IU's Groups Scholars Program now offering four years of funding for undergraduates

  • Aug. 21, 2014


BLOOMINGTON, Ind. -- As a student at Andrean High School in Merrillville, Ind., Anthony Ford knew exactly where he wanted to go to college.

“After I decided on IU, I kept running into random people who were students or alumni telling me so many great things -- it seemed like a sign,” Ford said. “It’s such a big, beautiful campus, and it feels like such a diverse place.”

While Ford knew he wanted to go to Indiana University Bloomington, he didn’t realize that entering IU as part of the Groups Scholars Program would help cover the cost of his undergraduate education for four years.

Through a reallocation of resources -- without adding any new funding to the program -- IU’s diversity leaders have ensured that every student accepted to the Groups program will receive assistance for four years.

Established in 1968 to increase college attendance among first-generation, underrepresented IU students, the Groups Scholars Program provides financial support for tuition and fees, books, and room and board in the freshman year and tuition and fees for years two through four based on need, along with tutoring, social support and mentoring.

Until this year, Groups was funded for freshman year only. But while student retention after the first year of Groups is about 90 percent, graduation rates for these students in recent years has hovered between 25 and 36 percent for four-year graduation rates and between 40 and 52 percent for six-year rates.

That number is expected to change drastically, thanks to the efforts of James Wimbush, vice president for diversity, equity and multicultural affairs and dean of the University Graduate School; Martin McCrory, vice provost for educational inclusion and diversity and associate vice president for academic support and diversity in the Office of the Vice President for Diversity, Equity and Multicultural Affairs; and Mary Tourner, director of Groups.

Students already in the program will also receive assistance for the remainder of their undergraduate education, Tourner said.

“Now these students won’t need to be working two or three jobs,” Wimbush said.  “They won’t have to worry about how to pay for books. By providing four years of funding, we’ll significantly increase the retention rate.”

McCrory said the program’s tutoring and peer mentoring services are invaluable. “Students who’ve gone through the program want to give back. They know what it's like to be first-generation college students. They’ve found a way to be successful at IU, and they want to share their experiences.”

Sixty percent of Groups scholars are also 21st Century Scholars, and many are also part of the Hudson and Holland Scholars Program. All three of the programs are designed to help foster the success of underrepresented, low-income or first-generation students. Increased collaboration between these programs is good news for students and for the many IU leaders who have been working for years on diversity recruitment and retention in cooperation with the Office of Enrollment Management.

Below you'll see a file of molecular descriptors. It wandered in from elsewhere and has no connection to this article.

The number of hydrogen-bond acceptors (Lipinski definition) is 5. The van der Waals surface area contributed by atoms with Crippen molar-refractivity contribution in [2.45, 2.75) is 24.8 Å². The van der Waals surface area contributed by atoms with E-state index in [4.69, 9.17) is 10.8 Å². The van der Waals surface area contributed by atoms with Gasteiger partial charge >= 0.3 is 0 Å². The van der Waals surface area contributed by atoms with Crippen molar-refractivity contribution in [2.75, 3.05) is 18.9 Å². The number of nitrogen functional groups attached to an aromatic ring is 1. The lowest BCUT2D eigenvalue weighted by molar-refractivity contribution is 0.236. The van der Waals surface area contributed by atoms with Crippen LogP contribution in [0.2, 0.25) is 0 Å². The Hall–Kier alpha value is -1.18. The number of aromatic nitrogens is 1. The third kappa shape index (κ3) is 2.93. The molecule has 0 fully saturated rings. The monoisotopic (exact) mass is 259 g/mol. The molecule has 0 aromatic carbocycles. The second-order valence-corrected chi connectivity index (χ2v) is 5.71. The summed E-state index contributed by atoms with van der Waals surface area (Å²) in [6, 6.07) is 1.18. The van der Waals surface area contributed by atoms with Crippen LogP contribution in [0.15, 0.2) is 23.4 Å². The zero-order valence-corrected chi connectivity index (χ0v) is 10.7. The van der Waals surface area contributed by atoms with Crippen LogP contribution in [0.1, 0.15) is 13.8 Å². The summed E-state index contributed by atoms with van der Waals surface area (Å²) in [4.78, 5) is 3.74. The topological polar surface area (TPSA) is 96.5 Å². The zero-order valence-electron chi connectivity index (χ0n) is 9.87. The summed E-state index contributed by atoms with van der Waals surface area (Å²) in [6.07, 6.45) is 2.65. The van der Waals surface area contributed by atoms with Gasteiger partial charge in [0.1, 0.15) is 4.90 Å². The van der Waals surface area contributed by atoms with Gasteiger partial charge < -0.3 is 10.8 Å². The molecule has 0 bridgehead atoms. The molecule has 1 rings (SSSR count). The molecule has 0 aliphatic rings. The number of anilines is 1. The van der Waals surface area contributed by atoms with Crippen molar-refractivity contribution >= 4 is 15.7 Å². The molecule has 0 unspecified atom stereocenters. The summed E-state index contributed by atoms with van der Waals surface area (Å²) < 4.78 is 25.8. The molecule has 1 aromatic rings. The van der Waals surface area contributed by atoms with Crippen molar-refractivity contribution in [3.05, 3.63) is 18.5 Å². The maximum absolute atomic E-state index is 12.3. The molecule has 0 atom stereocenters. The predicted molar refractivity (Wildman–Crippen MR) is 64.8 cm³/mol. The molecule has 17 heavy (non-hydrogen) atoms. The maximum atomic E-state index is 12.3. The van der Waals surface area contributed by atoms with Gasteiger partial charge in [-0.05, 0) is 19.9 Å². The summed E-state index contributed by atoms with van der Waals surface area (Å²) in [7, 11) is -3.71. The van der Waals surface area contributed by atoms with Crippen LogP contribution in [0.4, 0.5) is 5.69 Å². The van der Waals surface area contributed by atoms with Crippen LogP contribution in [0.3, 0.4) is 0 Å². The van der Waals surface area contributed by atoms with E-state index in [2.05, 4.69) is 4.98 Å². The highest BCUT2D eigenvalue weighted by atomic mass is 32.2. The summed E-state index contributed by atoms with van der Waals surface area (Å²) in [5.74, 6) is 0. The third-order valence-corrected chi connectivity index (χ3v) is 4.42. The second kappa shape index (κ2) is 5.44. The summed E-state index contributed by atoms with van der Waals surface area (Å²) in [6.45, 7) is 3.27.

“I am overjoyed to hear that IU is making this investment in the Groups Scholars Program,” Indiana state Rep. Cherrish Pryor said. “As an alumna of Groups, I can honestly say it was a critical component to my success as an IU student in Bloomington. I am proud that my alma mater is making this financial investment in our future leaders.”

Once accepted into the Groups program, admitted students must live on campus for six weeks the summer before freshman year and take part in a rigorous college “boot camp” to give them a taste of college work in areas such as critical reading, math and English composition while becoming familiar with campus. The process raises the levels of student success in the fall, Tourner said.

“We focused our entire summer message on one thing: academics first,” Tourner said. “These are all prep courses to raise their confidence levels for fall. Many students say that by the time they take freshman writing class, it’s a breeze because we prepare them so well.”

In the past decade, the completion rate for Groups scholars in the summer program was 89 percent. “The completion rate this summer was the highest ever recorded: 97 percent,” Tourner said.

Ford went into the summer thinking it would be easy. “It was the most work I’ve ever had to do in my life,” said Ford, who is also a Hudson and Holland scholar. “But I’m grateful for it. There are so many things I would have had to worry about financially, but I don’t have to worry.”

Sondra Ford is proud of her son, who is the first of her six children to go to college. Among all of the kids in the family -- a total of 11, including stepsiblings -- he’s the second to go to college. And Sondra is planning on her daughter, a high school senior, following in Anthony’s footsteps as a future Groups student at IU.

When Sondra attended a Groups presentation for parents in Merrillville, she said there were hundreds of people in the room, but it felt like a conversation.

“I was excited to hear about what internship opportunities he would have, and the opportunities to study abroad,” she said. “And the whole audience went up in applause when they announced that funding was for four years now.”

Related Links

Anthony Ford

Anthony Ford speaking on campus this summer

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James Wimbush

James Wimbush

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